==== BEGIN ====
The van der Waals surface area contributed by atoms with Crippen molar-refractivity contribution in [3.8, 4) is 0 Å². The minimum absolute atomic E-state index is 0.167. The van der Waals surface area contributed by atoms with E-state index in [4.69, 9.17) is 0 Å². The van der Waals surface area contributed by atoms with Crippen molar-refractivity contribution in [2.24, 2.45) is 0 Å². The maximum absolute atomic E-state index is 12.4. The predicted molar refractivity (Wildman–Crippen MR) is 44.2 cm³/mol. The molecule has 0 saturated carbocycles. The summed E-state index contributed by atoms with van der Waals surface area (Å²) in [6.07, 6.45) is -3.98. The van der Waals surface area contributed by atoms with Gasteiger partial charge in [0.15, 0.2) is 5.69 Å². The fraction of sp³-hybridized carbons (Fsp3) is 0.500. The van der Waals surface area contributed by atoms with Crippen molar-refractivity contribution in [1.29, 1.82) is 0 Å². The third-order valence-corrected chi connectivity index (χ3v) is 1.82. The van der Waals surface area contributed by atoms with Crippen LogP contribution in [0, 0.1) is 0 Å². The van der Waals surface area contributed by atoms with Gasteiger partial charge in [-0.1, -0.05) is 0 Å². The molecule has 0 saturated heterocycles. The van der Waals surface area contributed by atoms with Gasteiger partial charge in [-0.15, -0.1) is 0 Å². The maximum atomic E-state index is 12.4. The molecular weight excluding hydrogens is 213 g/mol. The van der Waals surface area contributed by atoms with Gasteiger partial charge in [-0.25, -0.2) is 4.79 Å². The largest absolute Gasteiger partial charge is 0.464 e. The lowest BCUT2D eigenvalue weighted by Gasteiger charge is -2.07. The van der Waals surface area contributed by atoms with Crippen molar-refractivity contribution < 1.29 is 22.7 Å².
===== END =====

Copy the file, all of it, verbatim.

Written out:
The van der Waals surface area contributed by atoms with Crippen molar-refractivity contribution in [3.8, 4) is 0 Å². The minimum absolute atomic E-state index is 0.167. The van der Waals surface area contributed by atoms with E-state index in [4.69, 9.17) is 0 Å². The van der Waals surface area contributed by atoms with Crippen molar-refractivity contribution in [2.24, 2.45) is 0 Å². The maximum absolute atomic E-state index is 12.4. The predicted molar refractivity (Wildman–Crippen MR) is 44.2 cm³/mol. The molecule has 0 saturated carbocycles. The summed E-state index contributed by atoms with van der Waals surface area (Å²) in [6.07, 6.45) is -3.98. The van der Waals surface area contributed by atoms with Gasteiger partial charge in [0.15, 0.2) is 5.69 Å². The fraction of sp³-hybridized carbons (Fsp3) is 0.500. The van der Waals surface area contributed by atoms with Crippen molar-refractivity contribution in [1.29, 1.82) is 0 Å². The third-order valence-corrected chi connectivity index (χ3v) is 1.82. The van der Waals surface area contributed by atoms with Crippen LogP contribution in [0, 0.1) is 0 Å². The van der Waals surface area contributed by atoms with Gasteiger partial charge in [-0.1, -0.05) is 0 Å². The molecule has 0 saturated heterocycles. The van der Waals surface area contributed by atoms with Gasteiger partial charge in [-0.15, -0.1) is 0 Å². The maximum atomic E-state index is 12.4. The molecular weight excluding hydrogens is 213 g/mol. The van der Waals surface area contributed by atoms with Gasteiger partial charge in [-0.25, -0.2) is 4.79 Å². The largest absolute Gasteiger partial charge is 0.464 e. The lowest BCUT2D eigenvalue weighted by Gasteiger charge is -2.07. The van der Waals surface area contributed by atoms with Crippen molar-refractivity contribution < 1.29 is 22.7 Å².